The SDW – just how hard to do in a day

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  • The SDW – just how hard to do in a day
  • menothim
    Member

    I’m tempted to do the SDW event put on the British Heart Foundation this year, but given my lack of off-road miles I’m worried by hard it might be.

    I live inner city, so have become more of a roadie in recent years – 100 miles is no problem. But off road?

    So, how hard is it? And what sort of bike would be best? I have a Giant hard tail – this might be the excuse to upgrade it! Would a gravel bike cope with that ride, or is an MTB definitely preferable?

    Premier Icon weeksy
    Subscriber

    I did it last year on the same day…. The simple answer is… Pretty hard…. I’m reasonably fit, but it’s a long way and damn hilly.

    I did it this year on the Whyte T130 as i knew it would be a long long day in the saddle and wanted the comfort.

    DrP did it last year properly quick on a gravel bike…. But i wouldn’t fancy it myself. However the terrain is perfectly suited to a gravel bike that’s for sure.

    Premier Icon wwaswas
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    I tend to take the view that off road miles count double so imagine doing a hilly double century on road.

    For most people it’s 10-15 hours of riding in one day.

    People regularly do it on cross bikes but tend to pick their days. If you’re tied to one date then you might want something a little more forgiving of a wet sdw.

    I’d personally think a light hardtail with a rigid fork and light, high volume tyres was probably the best bet but people just seem to ride what they own and succeed 🙂

    Premier Icon tonyg2003
    Subscriber

    I’d agree – quite a bit harder than a road century and 10,000ft of climbing. More like a +150mile road ride.

    I’ve done it on good summer days with a westerly in just over 10hrs (very enjoyable) and once a miserable almost 15hrs in the rain slipping on Down’s chalk.

    qwerty
    Member

    How hard it will be will be hugely dependent on the weather on your specific day and the previous days prior. Too much rainfall and it’ll sap your energy / time, too much sun and you’ll fry, too much headwind and it’ll drain you.

    The BHF sort the logistics of navigation, food & drink for you, so that’s that sorted. But, it does tie you to just one date to do it on.

    I did it last year on a “long, low, slack” 27.5 HT which was fine. 29er carbon race bike would be ideal.

    I did a number of 100 mile road rides in my prep, plus regular 3-6hr local rides with LOTS of ascending.

    It’s all about prep & pace, eating & drinking & at the mercy of the weather.

    Premier Icon mccraque
    Subscriber

    I did it a couple of years ago. Training wise I built up to a couple of 60 or so milers (offroad) in the months before. I’m right by the SDW so used sections of it for training.

    I think the most important thing for the day was nutrition. We ate proper food at regular intervals and stayed hydrated throughout. Apart from one guy who got on the gels early and was a jibbering mess by Ditchling. He was a Cat2 roadie too…so one would have assumed that he knew what he was doing. (He did make it!). As a group though, we were mainly weekend warriors. A few Gorricks and longer rides under our belts, but nothing too serious. It is doable.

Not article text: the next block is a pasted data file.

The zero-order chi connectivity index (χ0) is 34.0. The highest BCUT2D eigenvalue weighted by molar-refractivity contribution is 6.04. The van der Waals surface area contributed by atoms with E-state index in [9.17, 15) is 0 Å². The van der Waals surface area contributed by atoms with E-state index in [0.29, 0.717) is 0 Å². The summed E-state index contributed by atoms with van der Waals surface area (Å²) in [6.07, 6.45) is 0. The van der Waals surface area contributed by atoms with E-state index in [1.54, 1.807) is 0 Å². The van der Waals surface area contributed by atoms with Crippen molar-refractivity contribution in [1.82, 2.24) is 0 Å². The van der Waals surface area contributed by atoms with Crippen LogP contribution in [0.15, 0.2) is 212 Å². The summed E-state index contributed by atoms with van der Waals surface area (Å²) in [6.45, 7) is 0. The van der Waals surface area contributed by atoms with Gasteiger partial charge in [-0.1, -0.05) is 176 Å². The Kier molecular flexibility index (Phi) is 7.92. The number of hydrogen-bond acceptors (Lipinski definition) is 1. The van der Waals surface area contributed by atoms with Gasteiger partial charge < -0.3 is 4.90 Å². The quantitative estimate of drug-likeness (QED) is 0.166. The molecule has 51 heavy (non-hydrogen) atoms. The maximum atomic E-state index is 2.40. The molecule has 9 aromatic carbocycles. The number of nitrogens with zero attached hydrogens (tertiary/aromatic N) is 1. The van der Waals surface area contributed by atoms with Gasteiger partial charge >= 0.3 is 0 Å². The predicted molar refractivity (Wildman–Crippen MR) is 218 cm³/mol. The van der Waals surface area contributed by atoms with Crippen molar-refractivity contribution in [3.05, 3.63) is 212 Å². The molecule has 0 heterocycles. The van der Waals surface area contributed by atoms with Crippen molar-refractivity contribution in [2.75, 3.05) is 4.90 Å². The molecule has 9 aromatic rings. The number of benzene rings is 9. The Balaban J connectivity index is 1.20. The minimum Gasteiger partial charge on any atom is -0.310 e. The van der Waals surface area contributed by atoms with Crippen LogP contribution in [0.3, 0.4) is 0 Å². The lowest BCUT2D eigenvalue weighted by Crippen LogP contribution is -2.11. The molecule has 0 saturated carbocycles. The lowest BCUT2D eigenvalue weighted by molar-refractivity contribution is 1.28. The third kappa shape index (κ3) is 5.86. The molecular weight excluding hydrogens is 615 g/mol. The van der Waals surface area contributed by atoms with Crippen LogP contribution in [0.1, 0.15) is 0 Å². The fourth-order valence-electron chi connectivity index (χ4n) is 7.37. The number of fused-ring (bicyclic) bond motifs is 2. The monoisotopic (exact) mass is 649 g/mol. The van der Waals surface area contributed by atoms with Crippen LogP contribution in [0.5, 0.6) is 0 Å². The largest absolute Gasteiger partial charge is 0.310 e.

Bike wise – a few of us were on 29 HT’s. I was very happy with that choice. Towards the final third, the hills get sharper and I was glad of the weight advantage even if my arse had taken more of a pounding than the guys on short travel FS’s. That said, it wasn’t that noticeable a pounding. There are no technical climbs. a few chalky boulders and a bit of loose gravel at worst.

    Set off at a sensible pace on a bike that you know and are comfortable on and you will be fine.

    mike_p
    Member

    I did the shorter BHF ride the other year, which is the last 35 miles or so from Brighton to Eastbourne. That’s a fairly big ride in its own right. The whole thing is a serious proposition, not just for the physical demands it puts on the rider but also for logistics. My BIL is a rider of some class, not a dour plodder like yours truly, and has attempted the SDW twice. Both times he got benighted following mechanicals (punctures mainly), out of food and cold. I did the Dragon Ride the other year too (240Km road) which was fairly brutal, and the SDW is much harder. Don’t underestimate it!

    brakes
    Member

    I thought it was fine. Some of the grassy drags were a bit of a slog. It was hot and windy when I did it, but the ground was solid. Did it on a full susser which was all I had, with stuff locked out most of the time.

    Premier Icon scaredypants
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    I did it on a 7 inch travel bike, platform shock but no lockouts. Was carrying loads of spares and with thick wallrd ST high rollers on (talk of greasy chalk and cut-up tyres). Longest off-road ride I’d ever done before was 70miles and I’d only done one road century

    Finished it but I was absolutely knackered, and I did walk on one of the longer late climbs.

    I wouldn’t do it that way again, obviously. Apart from that walk, I also can’t remember that last 30 miles or so at all 😯

    It’s very hard IMO, don’t underestimate it!

    The best bike would be a lightweight XC full-sus with some fast rolling tyres. But people have done it on all sorts of bikes. It’s bumpy too, especially in the summer, so using suspension will make it easier.

    I live locally and have a 29er hardtail and 120mm full-sus. Personally, I’d pick the full-sus.

    Premier Icon pictonroad
    Subscriber

    Sod doing it on a gravel bike. DrP’s best effort was on his rigid singlespeed 29er.